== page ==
GDPR Compliance in the Cloud

Last updated on

By Moazzam Adnan Raja, Atlantic.Net

On May 25, 2018, the General Data Protection Regulation (GDPR) went into effect. This new set of standards and guidelines deserves special consideration related to cloud computing. This article reviews what the GDPR is, tactics you can use to best protect information within cloud environments, and how you can identify a cloud service provider (CSP) that takes GDPR compliance and data protection seriously.

What is the General Data Protection Regulation?

This information privacy law, passed by the European Parliament in April 2016, took the place of a data law that was passed by the same body in 1995. The regulation mandates that organizations set up safeguards for the privacy and personal data of those who live in the European Union related to any digital activity within those countries. Additionally, when data of EU citizens is migrated beyond the boundaries of EU nations, the GDPR states that protections must still be in force. These stipulations apply not just to companies located in Europe but to any businesses interacting with this consumer information (i.e., any organization with a website that processes, stores, or transfers the sensitive personally identifiable information (PII) of EU citizens).

The GDPR was enacted because public concern related to privacy and security is high. Statistics cited by CSO senior editor Michael Nadeau reveal just how important this topic is to consumers both within the EU and outside it: from a poll of 7500 consumers in the United States, United Kingdom, Germany, Italy, and France, 80 percent said that losing financial data was a major concern. Furthermore (and of great importance to business), nearly two-thirds of respondents (62%) said that they would consider the applicable company rather than cybercriminals at fault if their information was stolen.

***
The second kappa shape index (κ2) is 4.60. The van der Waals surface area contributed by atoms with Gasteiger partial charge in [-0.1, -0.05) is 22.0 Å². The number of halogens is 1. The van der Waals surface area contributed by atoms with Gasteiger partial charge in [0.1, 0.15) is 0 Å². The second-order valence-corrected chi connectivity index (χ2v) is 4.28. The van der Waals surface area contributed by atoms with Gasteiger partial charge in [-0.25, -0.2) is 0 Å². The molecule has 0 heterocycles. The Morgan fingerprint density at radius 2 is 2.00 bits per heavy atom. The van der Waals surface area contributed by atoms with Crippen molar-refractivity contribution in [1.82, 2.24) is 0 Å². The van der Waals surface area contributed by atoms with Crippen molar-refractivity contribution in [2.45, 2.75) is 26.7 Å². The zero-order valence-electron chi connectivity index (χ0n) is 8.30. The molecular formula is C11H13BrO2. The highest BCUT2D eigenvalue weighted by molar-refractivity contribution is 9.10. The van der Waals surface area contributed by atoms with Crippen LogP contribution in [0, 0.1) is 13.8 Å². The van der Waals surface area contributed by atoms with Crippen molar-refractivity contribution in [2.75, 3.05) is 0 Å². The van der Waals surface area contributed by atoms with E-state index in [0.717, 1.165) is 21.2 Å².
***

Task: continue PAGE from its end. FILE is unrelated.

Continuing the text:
Strategies to maintain cloud GDPR compliance

Keeping your organization’s cloud ecosystem compliant with the GDPR requires a thorough and multi-faceted approach. Here are five core tactics you can use to keep your company protecting data as it must in order to meet these critical guidelines:

1. Know your cloud systems and where data is located.

It is first necessary to identify all of the cloud systems that you are using. Consolidate apps so that you do not have multiple ones performing the same function. Sign an updated data processing agreement with all these vendors that adhere to the rules of the GDPR. Also, find out where the data resides for each of your cloud partners. Be certain that you know if data is just being processed and stored in one data center, or if it is reliant on servers within several facilities.

2. Ensure that you are only collecting data you need.